Ecofin highlights EU divisions on bank capital rules

Promoted content

European Finance Ministers on Wednesday met in Brussels to agree on new capital requirement rules for banks. The new law affects over 8000 banks across Europe. It aims to give them more flexibility to protect themselves against future financial crisis.

The Danish presidency hopes to reach a deal on the new capital rules among EU member states before the summer. Their proposal would allow national regulators to ask for a 3% increase of capital without permission from the European Commission. Anything above that would still have to get the green light from Brussels.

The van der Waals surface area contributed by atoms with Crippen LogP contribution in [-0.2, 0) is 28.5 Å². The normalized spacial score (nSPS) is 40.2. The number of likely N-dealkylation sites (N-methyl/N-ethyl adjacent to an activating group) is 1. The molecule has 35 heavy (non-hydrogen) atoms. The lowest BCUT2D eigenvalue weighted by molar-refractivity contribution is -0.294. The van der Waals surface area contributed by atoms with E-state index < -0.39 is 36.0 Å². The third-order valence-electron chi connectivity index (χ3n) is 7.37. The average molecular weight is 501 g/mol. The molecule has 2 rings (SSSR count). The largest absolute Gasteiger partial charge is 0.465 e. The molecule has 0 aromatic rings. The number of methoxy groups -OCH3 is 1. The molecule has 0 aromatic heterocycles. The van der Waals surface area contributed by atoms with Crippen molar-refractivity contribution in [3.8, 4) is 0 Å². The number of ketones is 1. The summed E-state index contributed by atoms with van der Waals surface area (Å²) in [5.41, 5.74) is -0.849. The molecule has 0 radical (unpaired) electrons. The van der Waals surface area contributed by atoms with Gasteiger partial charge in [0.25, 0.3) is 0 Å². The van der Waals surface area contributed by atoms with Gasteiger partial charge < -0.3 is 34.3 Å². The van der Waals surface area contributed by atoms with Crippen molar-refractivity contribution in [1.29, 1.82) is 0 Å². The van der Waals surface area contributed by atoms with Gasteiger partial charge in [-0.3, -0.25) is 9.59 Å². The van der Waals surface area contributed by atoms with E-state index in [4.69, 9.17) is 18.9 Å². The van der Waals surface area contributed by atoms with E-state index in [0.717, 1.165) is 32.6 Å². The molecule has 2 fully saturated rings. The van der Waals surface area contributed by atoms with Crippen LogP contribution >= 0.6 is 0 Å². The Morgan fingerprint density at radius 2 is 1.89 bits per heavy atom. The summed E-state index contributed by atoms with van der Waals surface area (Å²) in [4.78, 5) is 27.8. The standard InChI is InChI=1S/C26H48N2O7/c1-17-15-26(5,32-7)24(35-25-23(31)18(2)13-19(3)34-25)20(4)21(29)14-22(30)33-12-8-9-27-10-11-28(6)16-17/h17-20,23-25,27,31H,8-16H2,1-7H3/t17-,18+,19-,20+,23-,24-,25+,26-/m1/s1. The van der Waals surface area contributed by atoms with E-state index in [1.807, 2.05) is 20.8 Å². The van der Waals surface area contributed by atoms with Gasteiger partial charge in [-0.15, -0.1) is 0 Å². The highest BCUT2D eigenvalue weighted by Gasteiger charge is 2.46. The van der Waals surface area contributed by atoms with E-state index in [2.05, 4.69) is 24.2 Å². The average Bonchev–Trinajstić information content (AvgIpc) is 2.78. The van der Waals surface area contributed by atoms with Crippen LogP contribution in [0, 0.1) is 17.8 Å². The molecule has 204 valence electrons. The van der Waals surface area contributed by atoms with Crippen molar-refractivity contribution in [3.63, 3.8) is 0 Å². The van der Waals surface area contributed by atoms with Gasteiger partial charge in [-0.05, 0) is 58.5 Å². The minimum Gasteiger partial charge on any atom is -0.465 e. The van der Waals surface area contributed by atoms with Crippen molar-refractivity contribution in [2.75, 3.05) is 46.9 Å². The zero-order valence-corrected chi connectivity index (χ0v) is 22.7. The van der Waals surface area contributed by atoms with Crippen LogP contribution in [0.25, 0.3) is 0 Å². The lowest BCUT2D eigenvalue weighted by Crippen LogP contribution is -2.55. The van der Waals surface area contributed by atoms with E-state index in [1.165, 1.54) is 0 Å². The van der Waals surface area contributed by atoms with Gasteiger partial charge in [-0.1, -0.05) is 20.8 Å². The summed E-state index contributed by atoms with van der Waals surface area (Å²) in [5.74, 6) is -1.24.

“Basically what we are doing discussing capital requirement is to make sure that the financial sector is sound and solid both in order to avoid crisis but of course also in order to enable the financial sector to provide guarantees, loans, whatever for businesses in order to make them create jobs”, said Margrethe Vestager, Economics Minister for Denmark, EU Presidency H1 2012.

The EU countries strongly disagree on how flexible they can be at national level in applying the rules.  The UK and Sweden claim more flexibility would protect taxpayers from having to pick up the bill of busted banks.

But France, Germany and the European Commission want a tougher limit, applicable equally to all member states. A lack of harmonization would lead to imbalances and distort the single market, they argue.

Subscribe to our newsletters

Subscribe